If you have ever tried to put together a community newsletter then you’ll know just how depressing it can be.  After the fun and sense of achievement of producing your first edition, you can all too quickly find yourself lost in a vacuum of new ideas.  So when I was recently asked for advice for putting together a community newsletter, my immediate reaction was – “don’t!” 

Because my enquirer deserved a more serious reply, I began by asking the usual series of questions:

  1. How frequently do you intend to distribute it & via what channels?
  2. How many people can you reliably turn to for content?
  3. Have you ever run a successful newsletter before, if so, for how long?
  4. What is the problem that you are expecting the newsletter to solve?

Her responses were a little thin until she came up with a killer answer to question 4: Her newsletter was intended to ‘help build and maintain a community’ within her department.

Small companies are, almost by definition, communities in themselves.  However very large companies (that tend to scatter employees from single departments into satellite offices across the globe) often suffer from a sense of lack of community. 

We humans need communities; families, professional institutions, sports clubs, church or other interest groups, in fact almost any kind of kinship band.  Without them we become lost, even broken.  And because so many of us live detached and often fragmented lives, regular well written newsletters can play an important part in creating a sense of community, no matter how frail.   The problem is, to be any good, newsletters have to actively stimulate the notion of belonging and creatively communicate the stories and achievements of their members. 

For many, Facebook transcends the notion of a community newsletter and actually becomes the community itself.  Its snapshots of life, coupled with expressions of fun, sadness anger and anxiety, combine to create an experience that many accept as real.  What’s more, the content is kept up to date and interesting by the sheer number of its contributors.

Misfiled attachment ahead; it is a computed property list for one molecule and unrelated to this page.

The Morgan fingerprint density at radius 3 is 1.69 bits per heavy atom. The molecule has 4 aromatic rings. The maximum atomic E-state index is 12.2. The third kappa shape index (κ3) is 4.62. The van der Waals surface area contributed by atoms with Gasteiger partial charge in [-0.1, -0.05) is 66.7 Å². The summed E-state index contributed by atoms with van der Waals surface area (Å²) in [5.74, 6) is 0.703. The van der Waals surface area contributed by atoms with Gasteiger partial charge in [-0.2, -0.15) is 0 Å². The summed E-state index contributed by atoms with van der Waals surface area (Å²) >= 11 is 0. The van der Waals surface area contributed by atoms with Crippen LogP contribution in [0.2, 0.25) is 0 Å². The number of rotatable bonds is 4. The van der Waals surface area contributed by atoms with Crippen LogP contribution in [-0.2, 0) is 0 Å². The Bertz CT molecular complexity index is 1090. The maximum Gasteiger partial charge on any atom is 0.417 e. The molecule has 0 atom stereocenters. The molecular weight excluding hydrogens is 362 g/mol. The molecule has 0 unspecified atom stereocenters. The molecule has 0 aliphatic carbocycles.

With over 500 million users, of which apparently more than half log on everyday to view over 30 billion pieces of content, one must say that Facebook is indeed extremely well supported! However, when looked at objectively; Facebook is a giant honeycomb of millions of communities, each of which (in principle) is open to all and able to share with the other, even if its content appears to be largely disappointing and futile.

A statistic that I find interesting about Facebook is that its average member has 130 ‘friends’.  When you compare this with the knowledge that since the beginning of time, successful nomadic tribes consisted of around 150 members, then you begin to see that small communities (where everyone knows everyone else) are as an important human need today as they ever were. 

Perhaps it is because of our broken and disconnected social structures that Facebook has become so popular, the fact that with any PC or smart phone your ‘real’ community is right there with you in the palm of your hand?

Have a good week,